Wicker rattan furniture has the appearance and color of natural rattan, so it maintains that traditional country garden look you’re seeking. But it’s more durable and more affordable than natural rattan. Water does not affect it, and it withstands heat and cold, which makes it an all-weather, all-climate material. In addition, today’s manufacturing methods include UV inhibitors to produce a rattan weave that is colorfast. So, you needn’t worry about your stylish rattan furniture fading from long exposure to the sun.
Wicker rattan is truly a material for all-weather outdoor furniture. With pieces of wicker rattan garden furniture, you need not completely replace your garden furniture every two or three years. And the look of rattan is versatile: It may also be used in an enclosed porch or a sunroom or even as den or living-room pieces.
As pets, rabbits might remind you of Peter Rabbit, the Easter Bunny and Bugs Bunny (for those of us who remember him!). But they love to devour your flowers or vegetables. The occasional bunny might not be too much of a problem, but several constitute a plague! The problem isn’t confined to a few locations in the United States, either. It crops up around the world.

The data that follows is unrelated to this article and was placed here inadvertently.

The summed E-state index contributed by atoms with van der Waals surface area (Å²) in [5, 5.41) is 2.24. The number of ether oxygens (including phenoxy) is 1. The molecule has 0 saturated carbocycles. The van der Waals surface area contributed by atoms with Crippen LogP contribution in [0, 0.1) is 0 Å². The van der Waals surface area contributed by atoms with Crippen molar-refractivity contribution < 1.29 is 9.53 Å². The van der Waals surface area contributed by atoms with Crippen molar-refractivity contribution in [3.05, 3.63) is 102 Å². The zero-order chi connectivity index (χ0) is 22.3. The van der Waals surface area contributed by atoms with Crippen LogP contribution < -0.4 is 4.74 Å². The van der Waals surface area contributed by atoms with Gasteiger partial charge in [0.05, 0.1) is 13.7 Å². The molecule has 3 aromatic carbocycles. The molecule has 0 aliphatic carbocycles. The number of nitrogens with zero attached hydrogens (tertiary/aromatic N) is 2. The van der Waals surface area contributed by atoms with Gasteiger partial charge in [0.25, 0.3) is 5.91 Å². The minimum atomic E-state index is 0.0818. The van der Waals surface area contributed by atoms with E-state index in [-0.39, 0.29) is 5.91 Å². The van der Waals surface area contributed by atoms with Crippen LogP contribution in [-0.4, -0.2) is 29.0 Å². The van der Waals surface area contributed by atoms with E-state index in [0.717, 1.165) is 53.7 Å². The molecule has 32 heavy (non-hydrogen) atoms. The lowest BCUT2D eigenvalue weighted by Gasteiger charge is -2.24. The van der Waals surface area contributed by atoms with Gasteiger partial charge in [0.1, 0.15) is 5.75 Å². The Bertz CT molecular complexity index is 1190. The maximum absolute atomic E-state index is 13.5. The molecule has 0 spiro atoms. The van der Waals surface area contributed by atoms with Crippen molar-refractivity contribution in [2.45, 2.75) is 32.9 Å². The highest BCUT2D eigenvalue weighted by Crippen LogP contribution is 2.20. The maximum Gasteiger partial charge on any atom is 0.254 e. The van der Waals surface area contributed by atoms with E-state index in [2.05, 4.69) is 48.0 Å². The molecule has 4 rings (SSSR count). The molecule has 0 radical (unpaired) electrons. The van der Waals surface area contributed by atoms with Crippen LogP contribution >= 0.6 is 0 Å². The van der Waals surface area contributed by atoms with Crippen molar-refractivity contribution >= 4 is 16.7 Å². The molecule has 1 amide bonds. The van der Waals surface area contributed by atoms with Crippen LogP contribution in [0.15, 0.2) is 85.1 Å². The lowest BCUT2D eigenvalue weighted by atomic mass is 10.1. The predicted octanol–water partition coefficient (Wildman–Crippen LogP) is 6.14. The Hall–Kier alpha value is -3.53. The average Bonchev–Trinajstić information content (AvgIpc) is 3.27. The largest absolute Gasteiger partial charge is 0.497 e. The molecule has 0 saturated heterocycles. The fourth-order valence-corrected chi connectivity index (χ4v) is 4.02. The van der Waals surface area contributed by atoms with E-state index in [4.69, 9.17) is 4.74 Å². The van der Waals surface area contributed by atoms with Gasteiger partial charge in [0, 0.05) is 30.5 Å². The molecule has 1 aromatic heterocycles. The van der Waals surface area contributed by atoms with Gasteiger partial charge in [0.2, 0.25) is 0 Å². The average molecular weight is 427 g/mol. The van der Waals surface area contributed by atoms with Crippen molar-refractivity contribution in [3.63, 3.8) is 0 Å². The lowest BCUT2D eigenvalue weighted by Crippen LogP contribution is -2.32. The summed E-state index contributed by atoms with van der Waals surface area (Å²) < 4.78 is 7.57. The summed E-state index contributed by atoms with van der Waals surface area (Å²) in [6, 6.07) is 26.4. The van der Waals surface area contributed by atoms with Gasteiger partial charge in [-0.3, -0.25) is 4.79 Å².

Some experts believe that, in city and suburban areas at least, lack of predators could be the main cause. Milder winters in some areas and ready access to cover may also contribute to the surge in rabbit populations.
Here are a few humane tips to help you deter the bunnies: 1. Build raised garden beds, at least 18 inches high. 2. Install chicken-wire fencing with holes no looser than 1 inch. For a more aesthetically pleasing fence, attach the wire to a picket or rail fence. Be sure to bury the wire several inches below the ground. 3. Make homemade or buy commercial repellents, although many of these are repellent to humans, too!
What would happen if 30 percent to 90 percent of the human work force quit working? Do you think someone would notice? You bet they would, and a huge outcry would probably ensue! A similar situation is unfolding with honeybees, as honeybee populations have declined by about 70 percent throughout North America, and also in large percentages throughout the world. The death or disappearance of honeybee populations, often called Colony Collapse Disorder, could have disastrous consequences for our agricultural food supply. That’s because, in addition to producing honey, honeybees pollinate approximately one-third of food crops: about 90 different farm-grown foods, including fruits, vegetables and nuts.